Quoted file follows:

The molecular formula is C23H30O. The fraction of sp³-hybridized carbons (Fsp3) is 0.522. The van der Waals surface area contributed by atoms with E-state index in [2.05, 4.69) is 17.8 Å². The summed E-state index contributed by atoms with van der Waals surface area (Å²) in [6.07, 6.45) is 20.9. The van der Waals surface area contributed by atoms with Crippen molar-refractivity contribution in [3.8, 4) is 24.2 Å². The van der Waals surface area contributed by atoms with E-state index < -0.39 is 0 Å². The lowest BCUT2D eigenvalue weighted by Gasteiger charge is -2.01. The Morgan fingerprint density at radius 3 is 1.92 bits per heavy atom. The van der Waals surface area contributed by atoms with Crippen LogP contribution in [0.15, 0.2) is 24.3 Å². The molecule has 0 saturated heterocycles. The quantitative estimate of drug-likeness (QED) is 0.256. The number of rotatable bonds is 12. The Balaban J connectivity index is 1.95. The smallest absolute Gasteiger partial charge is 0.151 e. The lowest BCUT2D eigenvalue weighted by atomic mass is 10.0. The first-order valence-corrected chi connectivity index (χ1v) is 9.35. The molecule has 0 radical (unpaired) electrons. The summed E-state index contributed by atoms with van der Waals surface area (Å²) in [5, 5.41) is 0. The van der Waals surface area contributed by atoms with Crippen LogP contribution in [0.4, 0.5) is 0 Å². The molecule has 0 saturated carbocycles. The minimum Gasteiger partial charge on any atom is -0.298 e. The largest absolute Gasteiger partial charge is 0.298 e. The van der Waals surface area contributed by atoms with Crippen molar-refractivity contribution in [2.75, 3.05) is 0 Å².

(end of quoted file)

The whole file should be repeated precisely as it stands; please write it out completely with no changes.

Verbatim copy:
The molecular formula is C23H30O. The fraction of sp³-hybridized carbons (Fsp3) is 0.522. The van der Waals surface area contributed by atoms with E-state index in [2.05, 4.69) is 17.8 Å². The summed E-state index contributed by atoms with van der Waals surface area (Å²) in [6.07, 6.45) is 20.9. The van der Waals surface area contributed by atoms with Crippen molar-refractivity contribution in [3.8, 4) is 24.2 Å². The van der Waals surface area contributed by atoms with E-state index < -0.39 is 0 Å². The lowest BCUT2D eigenvalue weighted by Gasteiger charge is -2.01. The Morgan fingerprint density at radius 3 is 1.92 bits per heavy atom. The van der Waals surface area contributed by atoms with Crippen LogP contribution in [0.15, 0.2) is 24.3 Å². The molecule has 0 saturated heterocycles. The quantitative estimate of drug-likeness (QED) is 0.256. The number of rotatable bonds is 12. The Balaban J connectivity index is 1.95. The smallest absolute Gasteiger partial charge is 0.151 e. The lowest BCUT2D eigenvalue weighted by atomic mass is 10.0. The first-order valence-corrected chi connectivity index (χ1v) is 9.35. The molecule has 0 radical (unpaired) electrons. The summed E-state index contributed by atoms with van der Waals surface area (Å²) in [5, 5.41) is 0. The van der Waals surface area contributed by atoms with Crippen LogP contribution in [0.4, 0.5) is 0 Å². The molecule has 0 saturated carbocycles. The minimum Gasteiger partial charge on any atom is -0.298 e. The largest absolute Gasteiger partial charge is 0.298 e. The van der Waals surface area contributed by atoms with Crippen molar-refractivity contribution in [2.75, 3.05) is 0 Å².